For any mother who loses a son to a terrorist organisation fighting in Syria, the journey is one of deep pain and disbelief.
Each of the women below witnessed her son leave – but never to this dreadful end. The process of radicalisation was, in many ways, slow and unexpected. Very often, it was also linked to the young person’s troubled background and their yearning for purpose.
Christianne Boudreau welcomed her son Damian’s conversion to Islam, hoping that this would be a new chapter in his life after a difficult childhood. When Damian was just 10 years old, his father left the family and Damian went into seclusion, and, at 17, he attempted suicide by drinking antifreeze. Shortly after coming out of hospital, he started exploring religion, got a job and generally became more social. But more of his behaviour began to change too. He would only answer the phone outside, he wouldn’t eat with the family if there was wine on the table, and he justified killings.
Damian moved into an apartment with new friends and, eventually, left Canada, telling his mother that he was moving to Egypt to study Arabic. Boudreau later found that he had joined Jabhat al-Nusra in Syria. Her many attempts to convince him to come home were fruitless. In the end, she found out that Damian had been executed by the Free Syrian Army in Haritan, just outside Aleppo, through Twitter.
Karolina Dam contacted Boudreau after hearing about her experience. Her son Lukas had been a withdrawn child and his social interactions often ended in conflict. When he was 10, he was diagnosed with Asperger’s syndrome and attention deficit disorder, but in adolescence, he got into further trouble with the law, particularly theft. His mother suspected he had joined a gang.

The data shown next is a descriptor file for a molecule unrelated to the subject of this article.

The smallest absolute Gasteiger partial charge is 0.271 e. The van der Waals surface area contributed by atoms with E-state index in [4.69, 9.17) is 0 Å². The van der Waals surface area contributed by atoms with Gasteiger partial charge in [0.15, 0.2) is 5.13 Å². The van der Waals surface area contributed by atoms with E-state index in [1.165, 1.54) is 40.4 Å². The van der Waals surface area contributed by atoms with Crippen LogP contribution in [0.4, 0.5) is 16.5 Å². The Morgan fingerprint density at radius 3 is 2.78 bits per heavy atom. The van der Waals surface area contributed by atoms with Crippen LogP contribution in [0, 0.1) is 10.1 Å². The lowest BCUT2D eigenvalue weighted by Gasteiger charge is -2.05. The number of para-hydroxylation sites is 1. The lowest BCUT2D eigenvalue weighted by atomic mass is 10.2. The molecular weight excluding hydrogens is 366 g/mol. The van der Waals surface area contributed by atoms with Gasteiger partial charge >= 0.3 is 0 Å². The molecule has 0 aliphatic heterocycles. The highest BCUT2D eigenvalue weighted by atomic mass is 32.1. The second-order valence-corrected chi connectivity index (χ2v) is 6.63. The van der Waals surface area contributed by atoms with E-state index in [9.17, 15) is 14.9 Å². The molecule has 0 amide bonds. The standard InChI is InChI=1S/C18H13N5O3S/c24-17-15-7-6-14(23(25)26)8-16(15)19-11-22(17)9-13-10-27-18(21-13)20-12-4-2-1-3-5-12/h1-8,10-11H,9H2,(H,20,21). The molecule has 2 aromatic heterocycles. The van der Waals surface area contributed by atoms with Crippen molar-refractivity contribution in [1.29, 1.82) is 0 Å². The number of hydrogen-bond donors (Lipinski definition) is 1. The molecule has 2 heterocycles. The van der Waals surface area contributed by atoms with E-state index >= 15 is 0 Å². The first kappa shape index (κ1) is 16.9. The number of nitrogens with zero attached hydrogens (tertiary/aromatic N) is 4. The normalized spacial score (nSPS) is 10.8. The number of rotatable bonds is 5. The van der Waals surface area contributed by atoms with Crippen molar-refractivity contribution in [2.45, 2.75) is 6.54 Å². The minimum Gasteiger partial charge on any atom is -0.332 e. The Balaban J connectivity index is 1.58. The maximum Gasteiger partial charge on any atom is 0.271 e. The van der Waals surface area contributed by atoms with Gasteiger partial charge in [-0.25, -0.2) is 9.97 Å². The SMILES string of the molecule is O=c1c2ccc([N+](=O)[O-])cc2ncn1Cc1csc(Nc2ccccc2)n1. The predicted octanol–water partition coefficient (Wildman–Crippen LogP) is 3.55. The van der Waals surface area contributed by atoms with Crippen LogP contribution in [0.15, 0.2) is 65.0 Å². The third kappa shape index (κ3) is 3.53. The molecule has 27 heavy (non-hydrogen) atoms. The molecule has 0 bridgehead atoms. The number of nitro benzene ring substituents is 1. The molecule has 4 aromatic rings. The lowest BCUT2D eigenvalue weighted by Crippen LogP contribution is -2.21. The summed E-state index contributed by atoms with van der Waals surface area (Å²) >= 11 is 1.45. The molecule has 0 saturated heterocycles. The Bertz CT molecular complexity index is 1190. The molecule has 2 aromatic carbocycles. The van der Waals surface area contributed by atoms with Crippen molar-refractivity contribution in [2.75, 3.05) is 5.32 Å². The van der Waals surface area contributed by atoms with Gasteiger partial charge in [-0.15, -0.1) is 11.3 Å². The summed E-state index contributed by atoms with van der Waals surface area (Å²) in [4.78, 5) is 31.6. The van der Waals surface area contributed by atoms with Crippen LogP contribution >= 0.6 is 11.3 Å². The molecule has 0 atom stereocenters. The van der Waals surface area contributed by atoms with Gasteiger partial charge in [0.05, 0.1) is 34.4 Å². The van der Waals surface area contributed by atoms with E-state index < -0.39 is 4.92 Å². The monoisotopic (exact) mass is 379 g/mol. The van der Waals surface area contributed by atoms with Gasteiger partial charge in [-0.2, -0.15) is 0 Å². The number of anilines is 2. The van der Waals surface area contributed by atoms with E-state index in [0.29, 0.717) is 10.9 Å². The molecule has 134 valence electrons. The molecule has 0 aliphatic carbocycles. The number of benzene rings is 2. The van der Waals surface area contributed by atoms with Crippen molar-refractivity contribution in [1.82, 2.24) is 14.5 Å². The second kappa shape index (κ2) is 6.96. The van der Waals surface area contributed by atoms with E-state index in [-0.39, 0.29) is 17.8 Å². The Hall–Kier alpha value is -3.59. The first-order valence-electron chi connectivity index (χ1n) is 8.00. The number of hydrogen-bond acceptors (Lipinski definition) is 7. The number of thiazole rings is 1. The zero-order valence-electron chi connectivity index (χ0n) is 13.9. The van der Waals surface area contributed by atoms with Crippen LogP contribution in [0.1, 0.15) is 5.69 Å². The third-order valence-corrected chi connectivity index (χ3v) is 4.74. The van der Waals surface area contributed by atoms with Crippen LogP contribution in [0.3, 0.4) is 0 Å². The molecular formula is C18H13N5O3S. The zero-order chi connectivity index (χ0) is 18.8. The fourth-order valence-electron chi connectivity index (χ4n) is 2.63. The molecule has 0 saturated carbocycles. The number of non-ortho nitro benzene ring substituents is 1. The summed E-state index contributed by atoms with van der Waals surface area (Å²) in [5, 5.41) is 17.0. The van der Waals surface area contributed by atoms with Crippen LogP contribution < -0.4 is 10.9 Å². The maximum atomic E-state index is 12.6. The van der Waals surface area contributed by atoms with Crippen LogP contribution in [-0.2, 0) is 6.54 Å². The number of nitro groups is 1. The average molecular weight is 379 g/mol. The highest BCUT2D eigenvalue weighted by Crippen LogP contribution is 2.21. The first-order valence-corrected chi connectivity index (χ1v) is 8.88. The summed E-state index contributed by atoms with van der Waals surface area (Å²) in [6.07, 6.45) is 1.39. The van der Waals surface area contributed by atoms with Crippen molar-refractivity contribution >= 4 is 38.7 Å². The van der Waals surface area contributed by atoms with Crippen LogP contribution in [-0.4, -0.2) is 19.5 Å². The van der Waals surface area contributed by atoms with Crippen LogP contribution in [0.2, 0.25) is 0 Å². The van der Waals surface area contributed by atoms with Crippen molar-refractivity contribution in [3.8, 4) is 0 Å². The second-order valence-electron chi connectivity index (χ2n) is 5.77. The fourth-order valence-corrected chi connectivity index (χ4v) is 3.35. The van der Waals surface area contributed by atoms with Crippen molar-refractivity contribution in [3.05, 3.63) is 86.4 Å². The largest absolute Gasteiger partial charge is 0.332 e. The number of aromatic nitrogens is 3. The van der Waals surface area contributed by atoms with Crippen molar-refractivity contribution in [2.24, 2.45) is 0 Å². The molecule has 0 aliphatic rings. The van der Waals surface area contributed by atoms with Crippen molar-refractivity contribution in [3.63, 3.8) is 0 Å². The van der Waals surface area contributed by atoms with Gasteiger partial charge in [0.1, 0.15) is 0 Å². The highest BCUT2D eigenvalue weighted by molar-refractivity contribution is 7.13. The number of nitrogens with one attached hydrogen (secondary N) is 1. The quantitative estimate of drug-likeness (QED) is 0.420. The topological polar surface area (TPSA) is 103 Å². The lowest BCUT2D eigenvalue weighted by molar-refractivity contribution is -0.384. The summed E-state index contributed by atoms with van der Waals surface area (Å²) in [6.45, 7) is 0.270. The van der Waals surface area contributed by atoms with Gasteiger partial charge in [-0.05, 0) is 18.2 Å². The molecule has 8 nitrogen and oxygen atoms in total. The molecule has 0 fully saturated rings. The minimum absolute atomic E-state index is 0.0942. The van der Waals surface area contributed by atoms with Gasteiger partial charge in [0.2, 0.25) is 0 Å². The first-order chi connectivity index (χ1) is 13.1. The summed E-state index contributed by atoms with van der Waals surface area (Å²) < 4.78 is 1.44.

When Lukas got an apprenticeship at a local garage and started observing Islam, Dam was also pleased at the change. But through his co-workers, he started to observe more extreme interpretations of Islam – disapproving of her lifestyle. He was often still angry and dangerous, punching holes in the walls of his room. So his mother consulted social workers and had him institutionalised. However, Lukas ran away and started living in apartments around Copenhagen with Mobdro three older men. After Lukas turned 18, and after he was institutionalised again, he disappeared.
In the months after Lukas left, he was in regular contact with his mother citing his work on Turkish refugee camps. She later found out that he had joined Ahrar al-Sham, a faction based in Idlib province. But Ahrar al-Sham’s leadership was annihilated in an ISIS attack, and in the resulting chaos, Lukas joined ISIS as a fighter. Dam eventually heard that he had been killed through one of his friends and through a Facebook forum.
Both mothers have become outspoken activists in their own right, trying to make sense of their experience and that of others.
Christianne Boudreau founded two organisations, Hayat Canada and Mothers for Life, to help the parents of radicalised youth. She travels around Canada speaking to teachers, students and police departments about how to spot signs of change in friends and relatives.